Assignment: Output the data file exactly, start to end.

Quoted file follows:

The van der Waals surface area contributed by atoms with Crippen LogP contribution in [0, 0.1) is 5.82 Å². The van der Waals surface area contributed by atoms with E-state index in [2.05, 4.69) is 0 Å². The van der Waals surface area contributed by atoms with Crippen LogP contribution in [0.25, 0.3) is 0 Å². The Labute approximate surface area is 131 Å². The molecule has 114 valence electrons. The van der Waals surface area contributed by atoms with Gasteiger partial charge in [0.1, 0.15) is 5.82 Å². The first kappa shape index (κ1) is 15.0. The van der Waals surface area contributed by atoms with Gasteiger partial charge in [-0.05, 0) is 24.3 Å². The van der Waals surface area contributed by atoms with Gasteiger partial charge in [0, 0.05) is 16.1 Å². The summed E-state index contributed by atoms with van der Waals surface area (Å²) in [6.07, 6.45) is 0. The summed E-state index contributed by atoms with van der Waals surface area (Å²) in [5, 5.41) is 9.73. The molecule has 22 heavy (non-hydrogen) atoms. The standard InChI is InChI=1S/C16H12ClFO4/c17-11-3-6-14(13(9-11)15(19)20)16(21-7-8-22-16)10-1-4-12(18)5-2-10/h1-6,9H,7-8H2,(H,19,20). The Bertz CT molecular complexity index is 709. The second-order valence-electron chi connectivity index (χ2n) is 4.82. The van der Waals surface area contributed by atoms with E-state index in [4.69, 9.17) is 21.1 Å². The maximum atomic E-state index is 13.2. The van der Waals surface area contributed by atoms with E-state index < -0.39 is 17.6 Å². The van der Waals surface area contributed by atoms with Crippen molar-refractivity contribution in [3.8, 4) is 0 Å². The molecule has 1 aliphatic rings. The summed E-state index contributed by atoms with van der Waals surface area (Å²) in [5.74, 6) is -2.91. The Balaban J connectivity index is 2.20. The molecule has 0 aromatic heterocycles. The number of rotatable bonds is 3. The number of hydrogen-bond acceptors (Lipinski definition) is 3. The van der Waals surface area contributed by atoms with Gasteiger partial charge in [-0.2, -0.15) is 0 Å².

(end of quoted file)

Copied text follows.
The van der Waals surface area contributed by atoms with Crippen LogP contribution in [0, 0.1) is 5.82 Å². The van der Waals surface area contributed by atoms with E-state index in [2.05, 4.69) is 0 Å². The van der Waals surface area contributed by atoms with Crippen LogP contribution in [0.25, 0.3) is 0 Å². The Labute approximate surface area is 131 Å². The molecule has 114 valence electrons. The van der Waals surface area contributed by atoms with Gasteiger partial charge in [0.1, 0.15) is 5.82 Å². The first kappa shape index (κ1) is 15.0. The van der Waals surface area contributed by atoms with Gasteiger partial charge in [-0.05, 0) is 24.3 Å². The van der Waals surface area contributed by atoms with Gasteiger partial charge in [0, 0.05) is 16.1 Å². The summed E-state index contributed by atoms with van der Waals surface area (Å²) in [6.07, 6.45) is 0. The summed E-state index contributed by atoms with van der Waals surface area (Å²) in [5, 5.41) is 9.73. The molecule has 22 heavy (non-hydrogen) atoms. The standard InChI is InChI=1S/C16H12ClFO4/c17-11-3-6-14(13(9-11)15(19)20)16(21-7-8-22-16)10-1-4-12(18)5-2-10/h1-6,9H,7-8H2,(H,19,20). The Bertz CT molecular complexity index is 709. The second-order valence-electron chi connectivity index (χ2n) is 4.82. The van der Waals surface area contributed by atoms with E-state index in [4.69, 9.17) is 21.1 Å². The maximum atomic E-state index is 13.2. The van der Waals surface area contributed by atoms with E-state index < -0.39 is 17.6 Å². The van der Waals surface area contributed by atoms with Crippen molar-refractivity contribution in [3.8, 4) is 0 Å². The molecule has 1 aliphatic rings. The summed E-state index contributed by atoms with van der Waals surface area (Å²) in [5.74, 6) is -2.91. The Balaban J connectivity index is 2.20. The molecule has 0 aromatic heterocycles. The number of rotatable bonds is 3. The number of hydrogen-bond acceptors (Lipinski definition) is 3. The van der Waals surface area contributed by atoms with Gasteiger partial charge in [-0.2, -0.15) is 0 Å².